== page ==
http://d.puremagic.com/issues/show_bug.cgi?id=3929


Steven Schveighoffer <schvei...@yahoo.com> changed:

           What    |Removed                     |Added
----------------------------------------------------------------------------
         AssignedTo|s...@invisibleduck.org      |schvei...@yahoo.com
         OS/Version|Windows                     |All
           Severity|regression                  |enhancement


--- Comment #8 from Steven Schveighoffer <schvei...@yahoo.com> 2010-03-12 
04:39:55 PST ---
(In reply to comment #7)
> Well, there are really two issues here:  What happens when GC.free() gets
> called and what happens when the GC collects.  As much as people (Andrei comes
> to mind) hate it from a theoretical purity point of view, I believe it's
> absolutely necessary to be able to GC.free() a large array while the GC sucks
> as bad as it currently does.

GC.free, I don't agree with.  Deleting an array, yes.  The issue is that the GC
is unaware of the runtime's array features, it's just a mechanism to allocate
and free memory.  It's the same issue as something like in C++ how you should
never call C's free on something that you allocated with new.  deleting an
array calls a runtime function that is in the perfect place -- where all my
other fixes are.

One thing I have thought of which should help somewhat is to mark arrays with a
flag in the blockinfo attributes, thereby disallowing in-place appending to a
memory block that was not allocated via the arraynew routines.  My biggest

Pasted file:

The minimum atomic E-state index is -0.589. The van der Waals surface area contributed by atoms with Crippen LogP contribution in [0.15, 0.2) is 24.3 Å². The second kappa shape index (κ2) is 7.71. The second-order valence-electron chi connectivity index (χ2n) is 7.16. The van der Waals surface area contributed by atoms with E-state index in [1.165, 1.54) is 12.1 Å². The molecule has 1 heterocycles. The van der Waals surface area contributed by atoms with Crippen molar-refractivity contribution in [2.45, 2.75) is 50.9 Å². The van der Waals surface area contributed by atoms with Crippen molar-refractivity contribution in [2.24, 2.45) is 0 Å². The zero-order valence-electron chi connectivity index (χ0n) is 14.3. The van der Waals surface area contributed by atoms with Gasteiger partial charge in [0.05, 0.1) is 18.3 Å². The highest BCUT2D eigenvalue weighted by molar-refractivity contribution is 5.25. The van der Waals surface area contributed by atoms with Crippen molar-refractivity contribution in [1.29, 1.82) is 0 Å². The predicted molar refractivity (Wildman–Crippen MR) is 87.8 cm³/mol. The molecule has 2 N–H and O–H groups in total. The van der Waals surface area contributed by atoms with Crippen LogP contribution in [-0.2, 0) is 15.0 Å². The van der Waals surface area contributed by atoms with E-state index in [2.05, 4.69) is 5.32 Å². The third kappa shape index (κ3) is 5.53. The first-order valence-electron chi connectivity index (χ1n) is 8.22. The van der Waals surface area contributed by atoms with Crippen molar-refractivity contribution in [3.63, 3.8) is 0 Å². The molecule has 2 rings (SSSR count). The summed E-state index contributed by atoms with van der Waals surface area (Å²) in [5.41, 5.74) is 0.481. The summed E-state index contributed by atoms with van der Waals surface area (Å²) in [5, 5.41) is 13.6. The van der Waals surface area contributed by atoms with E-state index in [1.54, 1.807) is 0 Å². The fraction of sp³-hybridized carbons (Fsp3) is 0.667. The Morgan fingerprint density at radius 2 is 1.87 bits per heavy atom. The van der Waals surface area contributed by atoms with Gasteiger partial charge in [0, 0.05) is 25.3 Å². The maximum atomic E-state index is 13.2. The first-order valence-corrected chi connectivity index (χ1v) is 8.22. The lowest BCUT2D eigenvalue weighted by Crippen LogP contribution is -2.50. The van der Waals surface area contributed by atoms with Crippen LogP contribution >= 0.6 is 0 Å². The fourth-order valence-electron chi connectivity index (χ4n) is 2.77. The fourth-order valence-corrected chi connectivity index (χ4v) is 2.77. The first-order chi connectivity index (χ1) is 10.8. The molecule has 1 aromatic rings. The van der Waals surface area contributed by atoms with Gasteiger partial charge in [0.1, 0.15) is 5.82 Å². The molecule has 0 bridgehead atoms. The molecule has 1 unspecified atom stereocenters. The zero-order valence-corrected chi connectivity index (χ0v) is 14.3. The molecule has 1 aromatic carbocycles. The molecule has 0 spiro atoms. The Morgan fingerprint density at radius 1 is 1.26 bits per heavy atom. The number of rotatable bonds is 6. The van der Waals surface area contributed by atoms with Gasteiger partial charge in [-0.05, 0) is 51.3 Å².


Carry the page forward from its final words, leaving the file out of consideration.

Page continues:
worry (indirectly identified by searching for this nasty bug we just fixed) is
that someone will try to append to a stack-allocated item, but because the
function is a closure, it's actually heap allocated and succeeds in appending. 
It also gets rid of a bizarre consequence of requiring padding for class
allocations.

> For the GC collection case I still don't understand what's wrong with clearing
> the LRU.  If I understand how this stuff works correctly, the information is
> also stored at the end of every block, so on the next append the cache will be
> repopulated.  It will only cost one non-cached lookup per array per GC
> collection.

I just don't like how it would affect array append performance across threads
in a strangely coupled way.  If you have 15 threads all doing appending, as
soon as one triggers a collection cycle, they all are affected.  That's the
potential to degrade 8x15 arrays.  While it would not be a hugely noticeable
degradation, any *avoidable* degradation should be discouraged.

What I would be willing to look at is having the collection cycle *selectively*
remove freed blocks from the cache, and leave allocated blocks alone.  Since
the GC already has to stop the world, this shouldn't be too much of an extra
burden.

What I don't know is how it will deal with threading issues.  I think I can
make sure it's OK if the entire blockinfo matches before erasing.  A block
shouldn't be being cycled *and* inserted into the cache at the same time.  Does
that make sense?

> For the GC.free() case you raise a very good point about thread safety.  I
> really don't have a good answer for it.  Calling free() doesn't have to be
> cheap, but stopping the world is a little too expensive.

Clearing all the caches on every free is not an option.  Removing the
associated block from the cache on an array delete is a good option, and should
work well enough to satisfy.

BTW, I'm changing this to enhancement, because that's what it really is.

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